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Ten Karate enthusiasts got together. They all had trained for many years and had roughly the same level of skill. They wanted to promote the art and get together to train. Sam offered his place. The other nine agreed and they all met regularly at Sam's place.

They trained for many years. One by one, some of the members had to leave the group, whether because of work, health, or family obligations. They still remained friends, but the group became smaller and smaller. Some members even died. Decades went by.

Eventually only Sam was left. His students decided to honor him by calling the art he taught Sam-Ryu. Sam was embarrassed, but allowed his students to do this because he did not want to disappoint them.

The years continued to go by. Sam eventually passed away. His students told stories about how Sam had trained, about his teachers, about his great accomplishments.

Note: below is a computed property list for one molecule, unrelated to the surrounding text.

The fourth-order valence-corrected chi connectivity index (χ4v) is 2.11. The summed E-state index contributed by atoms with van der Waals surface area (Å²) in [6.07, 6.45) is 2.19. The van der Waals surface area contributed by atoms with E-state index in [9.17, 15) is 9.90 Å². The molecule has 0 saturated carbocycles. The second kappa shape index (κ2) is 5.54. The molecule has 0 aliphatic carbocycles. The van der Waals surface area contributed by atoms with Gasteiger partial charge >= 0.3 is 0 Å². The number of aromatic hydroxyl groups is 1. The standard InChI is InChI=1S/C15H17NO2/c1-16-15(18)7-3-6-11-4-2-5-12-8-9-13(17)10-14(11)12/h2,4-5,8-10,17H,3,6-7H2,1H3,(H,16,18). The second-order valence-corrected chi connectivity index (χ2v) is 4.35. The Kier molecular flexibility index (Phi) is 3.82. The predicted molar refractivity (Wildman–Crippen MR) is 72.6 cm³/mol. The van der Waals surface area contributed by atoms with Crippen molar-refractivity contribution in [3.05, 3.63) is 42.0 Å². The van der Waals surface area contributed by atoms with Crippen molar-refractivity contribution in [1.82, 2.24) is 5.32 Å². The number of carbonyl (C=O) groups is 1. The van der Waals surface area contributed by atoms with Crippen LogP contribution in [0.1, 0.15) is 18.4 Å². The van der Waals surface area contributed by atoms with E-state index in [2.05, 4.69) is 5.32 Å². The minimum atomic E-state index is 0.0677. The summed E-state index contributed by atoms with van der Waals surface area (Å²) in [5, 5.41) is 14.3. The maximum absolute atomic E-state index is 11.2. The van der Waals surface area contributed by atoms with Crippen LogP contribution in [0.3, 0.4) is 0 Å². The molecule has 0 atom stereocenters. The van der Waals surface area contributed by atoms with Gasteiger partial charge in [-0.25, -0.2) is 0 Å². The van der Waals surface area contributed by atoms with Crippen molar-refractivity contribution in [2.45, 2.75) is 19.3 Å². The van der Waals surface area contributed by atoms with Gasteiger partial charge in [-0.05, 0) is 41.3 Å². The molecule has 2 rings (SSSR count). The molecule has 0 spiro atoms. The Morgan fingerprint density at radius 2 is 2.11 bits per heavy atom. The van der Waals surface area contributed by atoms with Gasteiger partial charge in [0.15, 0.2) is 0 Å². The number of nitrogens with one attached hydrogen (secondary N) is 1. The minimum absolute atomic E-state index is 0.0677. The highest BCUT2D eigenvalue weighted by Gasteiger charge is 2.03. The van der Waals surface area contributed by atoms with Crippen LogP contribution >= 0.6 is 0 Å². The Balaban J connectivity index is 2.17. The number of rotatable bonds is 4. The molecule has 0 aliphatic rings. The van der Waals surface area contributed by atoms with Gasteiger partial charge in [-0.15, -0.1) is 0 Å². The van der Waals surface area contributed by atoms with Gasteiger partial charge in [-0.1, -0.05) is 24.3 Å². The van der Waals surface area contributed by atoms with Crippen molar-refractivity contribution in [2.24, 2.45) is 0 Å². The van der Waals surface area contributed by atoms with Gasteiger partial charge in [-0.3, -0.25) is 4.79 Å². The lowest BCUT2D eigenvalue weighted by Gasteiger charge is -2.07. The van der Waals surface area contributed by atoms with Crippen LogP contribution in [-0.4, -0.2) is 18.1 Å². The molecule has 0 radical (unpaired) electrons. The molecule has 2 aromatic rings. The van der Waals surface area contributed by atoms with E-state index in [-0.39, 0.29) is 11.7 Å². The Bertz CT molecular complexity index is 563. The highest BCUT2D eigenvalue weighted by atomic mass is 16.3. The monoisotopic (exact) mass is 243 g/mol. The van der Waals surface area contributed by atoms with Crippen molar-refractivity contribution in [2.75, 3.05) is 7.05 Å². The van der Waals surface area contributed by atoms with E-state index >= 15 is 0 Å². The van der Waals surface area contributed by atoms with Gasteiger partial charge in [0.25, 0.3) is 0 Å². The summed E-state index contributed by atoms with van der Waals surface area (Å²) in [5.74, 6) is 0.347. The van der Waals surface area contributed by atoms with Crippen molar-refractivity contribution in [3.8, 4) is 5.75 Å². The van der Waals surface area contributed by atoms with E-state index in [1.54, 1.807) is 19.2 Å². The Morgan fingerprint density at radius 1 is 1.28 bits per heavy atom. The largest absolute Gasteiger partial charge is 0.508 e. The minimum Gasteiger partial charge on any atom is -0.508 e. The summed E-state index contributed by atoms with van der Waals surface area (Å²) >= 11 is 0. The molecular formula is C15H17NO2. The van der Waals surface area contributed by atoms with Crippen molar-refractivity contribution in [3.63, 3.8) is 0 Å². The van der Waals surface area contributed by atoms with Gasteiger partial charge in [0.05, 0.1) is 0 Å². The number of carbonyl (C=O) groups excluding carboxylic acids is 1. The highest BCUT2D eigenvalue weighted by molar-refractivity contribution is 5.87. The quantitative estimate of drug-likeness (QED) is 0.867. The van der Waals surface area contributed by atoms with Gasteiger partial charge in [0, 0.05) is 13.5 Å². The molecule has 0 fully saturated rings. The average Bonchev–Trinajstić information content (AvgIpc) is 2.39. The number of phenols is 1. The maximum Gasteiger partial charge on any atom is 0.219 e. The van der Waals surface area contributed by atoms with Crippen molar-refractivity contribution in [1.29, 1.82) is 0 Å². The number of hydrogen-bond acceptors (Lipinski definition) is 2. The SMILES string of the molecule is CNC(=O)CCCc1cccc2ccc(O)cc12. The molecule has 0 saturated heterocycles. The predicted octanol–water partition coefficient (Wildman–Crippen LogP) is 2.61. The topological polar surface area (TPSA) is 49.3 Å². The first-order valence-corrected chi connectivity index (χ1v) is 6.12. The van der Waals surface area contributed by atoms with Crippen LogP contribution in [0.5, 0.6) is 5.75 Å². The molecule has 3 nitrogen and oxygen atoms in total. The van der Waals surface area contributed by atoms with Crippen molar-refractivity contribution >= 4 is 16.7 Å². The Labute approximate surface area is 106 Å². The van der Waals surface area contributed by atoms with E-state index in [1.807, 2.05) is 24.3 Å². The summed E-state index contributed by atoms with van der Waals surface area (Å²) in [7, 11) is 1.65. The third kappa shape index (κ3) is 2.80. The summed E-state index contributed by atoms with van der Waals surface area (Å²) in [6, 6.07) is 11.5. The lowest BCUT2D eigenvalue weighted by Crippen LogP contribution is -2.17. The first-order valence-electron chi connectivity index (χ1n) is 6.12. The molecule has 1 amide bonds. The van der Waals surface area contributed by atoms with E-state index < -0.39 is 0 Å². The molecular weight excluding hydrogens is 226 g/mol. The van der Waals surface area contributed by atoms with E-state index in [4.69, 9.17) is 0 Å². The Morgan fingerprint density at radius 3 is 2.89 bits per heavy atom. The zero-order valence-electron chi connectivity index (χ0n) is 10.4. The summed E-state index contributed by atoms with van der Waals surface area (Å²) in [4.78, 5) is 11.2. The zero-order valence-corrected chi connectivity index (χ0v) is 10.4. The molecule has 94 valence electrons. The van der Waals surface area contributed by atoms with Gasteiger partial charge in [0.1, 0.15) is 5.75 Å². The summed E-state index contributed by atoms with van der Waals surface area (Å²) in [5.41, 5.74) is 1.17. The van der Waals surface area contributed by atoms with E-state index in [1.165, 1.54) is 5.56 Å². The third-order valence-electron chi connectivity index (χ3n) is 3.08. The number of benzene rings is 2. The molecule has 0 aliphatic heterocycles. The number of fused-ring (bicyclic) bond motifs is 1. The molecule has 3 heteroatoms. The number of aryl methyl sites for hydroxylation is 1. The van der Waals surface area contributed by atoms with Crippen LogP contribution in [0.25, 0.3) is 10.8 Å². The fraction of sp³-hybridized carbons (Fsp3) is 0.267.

One day, one of Sam's old friends stopped by and spoke to the seniors of the Sam-Ryu Dojo. They were eager to tell the visitor stories about their great teacher. The visitor listened politely, and then asked about the other 9 Karate enthusiasts who had originally gotten together to train with Sam.

"What 9 Karate enthusiasts?" asked the students? "We practice Sam-Ryu. He was our master."

Karate never evolves in a vacuum. It never evolves as the result of just one person. Arts tend to promote one person and one name, but there are usually many great people who contributed to the development of the art. Karate hermits do not promote the art -- they hide it. A dojo is usually great because it features many fine instructors, each with their own special skills.

Remember that for every Sam you hear about, there are probably 9 others you don't hear about. It is in some students' vested interest to promote the memory of their master, their Sam. But don't forget David, Bill, Sally, Margaret, Mark, Matt, Aaron, Brandon, Sue.... Without them there would be no Sam-Ryu.

Sam might have just had the best place to train.


Charles C. Goodin